The problem is that when I created the Standby Redo log files, I did not specify the Thread. But why do I need to specify the thread? This is not RAC. It does not have multiple threads for redo – one for each node. We have Thread 1 and that’s it.

When I used to do this in Oracle 11.2, the Standby Redo logs got Thread 1 by default. Always Thread 1.

From Oracle 12.1, and also in 12.2.0.1, 18C (12.2.0.2) and probably 19C (12.2.0.3), Oracle creates the Standby Redo logs with Thread 0 by default, although sometimes it creates them on Thread 1 (although this seems to be only in 12.1 but let me know if you know better). I don’t know why.

Standby Redo log MUST belong to the SAME Thread as the Online Redo logs for them to be used. Having (in this case) 1 x redo on Thread 1 and 3 x Redo on Thread 0, I only have 1 x Standby Redo usable for my online Redo.

The solution is stop the Apply, DROP the Standby Redo on Thread 0, and create new Standby Redo Logs explicity stating Thread 1, and restart the Apply.

dgmgrl> edit database orcl12dr set state='APPLY-OFF';

sql> alter database drop standby logfile          group 4 '/u01/.../redo_standby04.dbf';
sql> alter database add  standby logfile thread 1 group 4 '/u01/.../redo_standby04.dbf' size 200M;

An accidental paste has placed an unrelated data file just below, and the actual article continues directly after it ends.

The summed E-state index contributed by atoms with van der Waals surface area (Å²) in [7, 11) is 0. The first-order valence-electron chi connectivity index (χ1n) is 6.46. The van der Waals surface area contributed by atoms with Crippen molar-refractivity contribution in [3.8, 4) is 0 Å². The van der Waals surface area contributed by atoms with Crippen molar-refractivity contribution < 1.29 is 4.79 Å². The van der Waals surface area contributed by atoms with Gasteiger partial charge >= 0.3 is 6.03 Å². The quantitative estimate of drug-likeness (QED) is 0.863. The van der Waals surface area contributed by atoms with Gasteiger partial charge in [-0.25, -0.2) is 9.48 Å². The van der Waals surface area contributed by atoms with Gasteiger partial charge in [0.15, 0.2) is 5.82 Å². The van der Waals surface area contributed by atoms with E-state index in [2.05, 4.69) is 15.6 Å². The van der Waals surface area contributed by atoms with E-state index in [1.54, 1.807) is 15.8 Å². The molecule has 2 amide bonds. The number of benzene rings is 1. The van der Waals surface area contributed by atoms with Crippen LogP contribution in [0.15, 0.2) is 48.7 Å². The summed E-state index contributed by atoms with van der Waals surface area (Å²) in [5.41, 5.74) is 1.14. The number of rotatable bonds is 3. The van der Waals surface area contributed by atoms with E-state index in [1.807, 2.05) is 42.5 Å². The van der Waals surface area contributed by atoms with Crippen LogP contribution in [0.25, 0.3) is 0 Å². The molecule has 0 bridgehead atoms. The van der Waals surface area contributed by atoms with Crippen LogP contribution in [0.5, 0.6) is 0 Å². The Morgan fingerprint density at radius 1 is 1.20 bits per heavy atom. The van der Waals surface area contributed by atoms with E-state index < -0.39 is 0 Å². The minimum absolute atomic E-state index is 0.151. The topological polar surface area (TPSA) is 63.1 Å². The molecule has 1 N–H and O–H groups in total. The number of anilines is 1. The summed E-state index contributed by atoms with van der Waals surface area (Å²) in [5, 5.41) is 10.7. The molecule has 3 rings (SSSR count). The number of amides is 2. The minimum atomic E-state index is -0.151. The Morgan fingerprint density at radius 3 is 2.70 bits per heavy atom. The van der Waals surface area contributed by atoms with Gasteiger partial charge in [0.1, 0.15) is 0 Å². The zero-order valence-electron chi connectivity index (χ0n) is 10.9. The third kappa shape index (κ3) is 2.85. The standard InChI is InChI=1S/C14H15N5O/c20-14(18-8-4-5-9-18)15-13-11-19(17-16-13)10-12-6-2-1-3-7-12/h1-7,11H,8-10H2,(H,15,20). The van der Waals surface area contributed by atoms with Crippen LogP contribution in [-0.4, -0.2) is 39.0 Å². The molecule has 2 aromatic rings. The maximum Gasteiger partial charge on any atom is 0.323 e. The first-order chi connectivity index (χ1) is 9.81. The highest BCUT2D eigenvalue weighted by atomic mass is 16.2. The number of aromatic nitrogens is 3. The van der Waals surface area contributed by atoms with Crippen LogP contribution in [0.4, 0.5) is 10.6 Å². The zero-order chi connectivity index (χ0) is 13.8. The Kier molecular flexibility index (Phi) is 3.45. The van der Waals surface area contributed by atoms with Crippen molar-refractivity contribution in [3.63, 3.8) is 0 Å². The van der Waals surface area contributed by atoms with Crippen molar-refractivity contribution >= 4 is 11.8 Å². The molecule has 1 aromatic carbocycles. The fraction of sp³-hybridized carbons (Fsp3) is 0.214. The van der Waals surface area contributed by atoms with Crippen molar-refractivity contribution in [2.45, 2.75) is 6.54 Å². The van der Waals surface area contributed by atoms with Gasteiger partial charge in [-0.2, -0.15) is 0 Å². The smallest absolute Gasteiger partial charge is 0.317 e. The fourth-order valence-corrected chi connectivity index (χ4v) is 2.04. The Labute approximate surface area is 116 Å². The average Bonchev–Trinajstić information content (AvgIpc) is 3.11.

dgmgrl> edit database orcl12dr set state='APPLY-ON';

And all is good with the world.

It is worth saying that MOS note 1595034.1 gets the corrective advice EXACTLY WRONG, with the incorrect snippet reproduced here:

"The standby redo logs can't be used, since they are assigned to thread 0. 
Standby RedoLogs should not be assigned to a specific Thread. 
Please use fallowing statements:
...
SQL> ALTER DATABASE DROP STANDBY LOGFILE GROUP <Group#>; 
and create new SRLs with
SQL> ALTER DATABASE ADD STANDBY LOGFILE GROUP <Group#> SIZE ;"

No MOS analyst! Standby Redo Logs MUST be assigned to a specific thread. Thread 0 Standby Logs are ignored!

And don’t forget, if you are using RAC you need to have Standby Redo Logs for EVERY thread accessible to EVERY instance, just like the Online Redo logs.

If you have single instance, ensure you specify Thread 1, and ensure you have 1 more Standby Redo log available than Online Redo log.